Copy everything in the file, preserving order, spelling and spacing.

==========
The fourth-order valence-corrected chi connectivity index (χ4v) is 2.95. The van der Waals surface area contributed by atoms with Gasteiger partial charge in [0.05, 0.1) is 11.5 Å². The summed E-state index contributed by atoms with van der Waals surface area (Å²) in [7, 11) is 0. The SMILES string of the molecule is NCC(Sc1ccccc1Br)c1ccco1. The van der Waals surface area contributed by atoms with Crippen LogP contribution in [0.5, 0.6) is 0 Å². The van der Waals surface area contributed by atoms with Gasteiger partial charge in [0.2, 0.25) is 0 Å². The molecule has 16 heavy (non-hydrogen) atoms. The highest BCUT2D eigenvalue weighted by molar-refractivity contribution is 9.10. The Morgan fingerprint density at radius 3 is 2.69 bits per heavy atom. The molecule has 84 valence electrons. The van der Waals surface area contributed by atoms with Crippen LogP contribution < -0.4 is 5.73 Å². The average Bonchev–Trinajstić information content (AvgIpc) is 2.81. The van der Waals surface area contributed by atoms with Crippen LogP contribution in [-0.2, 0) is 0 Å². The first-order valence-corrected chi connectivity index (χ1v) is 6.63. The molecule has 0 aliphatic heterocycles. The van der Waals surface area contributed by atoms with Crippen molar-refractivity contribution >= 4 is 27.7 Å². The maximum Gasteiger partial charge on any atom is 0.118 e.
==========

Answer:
The fourth-order valence-corrected chi connectivity index (χ4v) is 2.95. The van der Waals surface area contributed by atoms with Gasteiger partial charge in [0.05, 0.1) is 11.5 Å². The summed E-state index contributed by atoms with van der Waals surface area (Å²) in [7, 11) is 0. The SMILES string of the molecule is NCC(Sc1ccccc1Br)c1ccco1. The van der Waals surface area contributed by atoms with Crippen LogP contribution in [0.5, 0.6) is 0 Å². The van der Waals surface area contributed by atoms with Gasteiger partial charge in [0.2, 0.25) is 0 Å². The molecule has 16 heavy (non-hydrogen) atoms. The highest BCUT2D eigenvalue weighted by molar-refractivity contribution is 9.10. The Morgan fingerprint density at radius 3 is 2.69 bits per heavy atom. The molecule has 84 valence electrons. The van der Waals surface area contributed by atoms with Crippen LogP contribution < -0.4 is 5.73 Å². The average Bonchev–Trinajstić information content (AvgIpc) is 2.81. The van der Waals surface area contributed by atoms with Crippen LogP contribution in [-0.2, 0) is 0 Å². The first-order valence-corrected chi connectivity index (χ1v) is 6.63. The molecule has 0 aliphatic heterocycles. The van der Waals surface area contributed by atoms with Crippen molar-refractivity contribution >= 4 is 27.7 Å². The maximum Gasteiger partial charge on any atom is 0.118 e.